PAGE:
Biological Trace Element Research

, Volume 142, Issue 3, pp 435–446 | Cite as

The Electrostatic Interactions Between Nano-TiO2 and Trypsin Inhibit the Enzyme Activity and Change the Secondary Structure of Trypsin

  • Wen-Rui Wang
  • Rong-Rong Zhu
  • Rong Xiao
  • Hui Liu
  • Shi-Long Wang


In this work, the interaction between nano-TiO2 and trypsin was investigated, and the mechanisms of the interaction were explored by the methods of UV–vis detection, circular dichroism (CD), and fluorescence. The results clearly demonstrated that nano-TiO2 had an inhibitory effect on the enzyme activity. The activity was decreased to 64% of the untreated trypsin in the presence of 300 μg/ml nano-TiO2. UV spectrometry proved that nano-TiO2 had a strong physical absorption effect on trypsin, and the CD spectra revealed that the secondary structure of trypsin was partly destroyed while bound together with nano-TiO2. The ratio of α-helix increased from 7.9% to 12.8% in the presence of 100 μg/ml TiO2 while the ratio of β-sheet decreased from 48.7% to 36.4%. Furthermore, the fluorescence spectrometry indicated that nano-TiO2 could quench the intrinsic fluorescence of trypsin through static quenching. Meanwhile, the binding constant was calculated to be 1, and the process of binding of trypsin on nano-TiO2 was a spontaneous molecular interaction procedure in which electrostatic interaction plays a major role. Our study was to provide a useful approach for evaluating the health risk of nanomaterials on level of proteins.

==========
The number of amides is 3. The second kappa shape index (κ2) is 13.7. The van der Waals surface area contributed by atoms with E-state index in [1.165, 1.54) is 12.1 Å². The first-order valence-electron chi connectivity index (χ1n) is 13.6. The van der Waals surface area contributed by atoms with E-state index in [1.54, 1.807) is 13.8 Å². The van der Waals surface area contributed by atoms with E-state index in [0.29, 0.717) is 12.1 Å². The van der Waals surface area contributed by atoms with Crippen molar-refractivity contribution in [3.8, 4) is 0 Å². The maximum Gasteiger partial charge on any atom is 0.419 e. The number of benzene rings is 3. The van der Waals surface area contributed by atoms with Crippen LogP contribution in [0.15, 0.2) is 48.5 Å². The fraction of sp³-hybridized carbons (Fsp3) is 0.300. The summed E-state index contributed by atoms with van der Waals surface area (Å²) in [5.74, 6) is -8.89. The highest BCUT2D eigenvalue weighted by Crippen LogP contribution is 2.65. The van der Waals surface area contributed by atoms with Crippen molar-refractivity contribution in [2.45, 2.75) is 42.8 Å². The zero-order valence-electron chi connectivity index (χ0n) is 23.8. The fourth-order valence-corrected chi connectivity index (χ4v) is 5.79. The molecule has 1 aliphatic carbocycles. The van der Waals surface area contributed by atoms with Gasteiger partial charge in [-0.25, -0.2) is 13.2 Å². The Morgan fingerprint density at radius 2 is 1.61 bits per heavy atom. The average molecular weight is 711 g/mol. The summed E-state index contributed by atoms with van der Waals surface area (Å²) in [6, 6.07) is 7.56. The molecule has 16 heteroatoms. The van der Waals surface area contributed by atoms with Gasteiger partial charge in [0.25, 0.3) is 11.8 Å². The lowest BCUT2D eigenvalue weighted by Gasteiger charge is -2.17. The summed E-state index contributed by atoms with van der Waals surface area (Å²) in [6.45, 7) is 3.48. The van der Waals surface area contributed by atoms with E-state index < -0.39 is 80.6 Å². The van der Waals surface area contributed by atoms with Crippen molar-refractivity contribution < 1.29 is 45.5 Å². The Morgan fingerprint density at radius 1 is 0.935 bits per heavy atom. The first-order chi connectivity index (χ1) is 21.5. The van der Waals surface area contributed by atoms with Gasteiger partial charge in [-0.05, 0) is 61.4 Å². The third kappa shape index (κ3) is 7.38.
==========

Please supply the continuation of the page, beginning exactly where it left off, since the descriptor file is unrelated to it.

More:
Nano-TiO2 Trypsin Inhibitory effect Secondary structure Fluorescence analysis 



The work was financially supported by the 973, 863 project of the Ministry of Science and Technology (No.2010CB912604, 2010CB933901, 2007AA022004), Research Fund for the Doctoral Program of Higher Education of China (Grant no.20090072120019), Shanghai Educational Development Foundation (Grant no. 2008CG26).


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Copyright information

© Springer Science+Business Media, LLC 2010

Authors and Affiliations

  • Wen-Rui Wang
    • 1
  • Rong-Rong Zhu
    • 1
  • Rong Xiao
    • 1
  • Hui Liu
    • 2
  • Shi-Long Wang
    • 1
  1. 1.Shanghai key laboratory of cell signaling and diseases, School of Life Science and TechnologyTongji UniversityShanghaiPeople’s Republic of China
  2. 2.Eastern Hepatobiliary Surgery HospitalSecond Military Medical UniversityShanghaiPeople’s Republic of China

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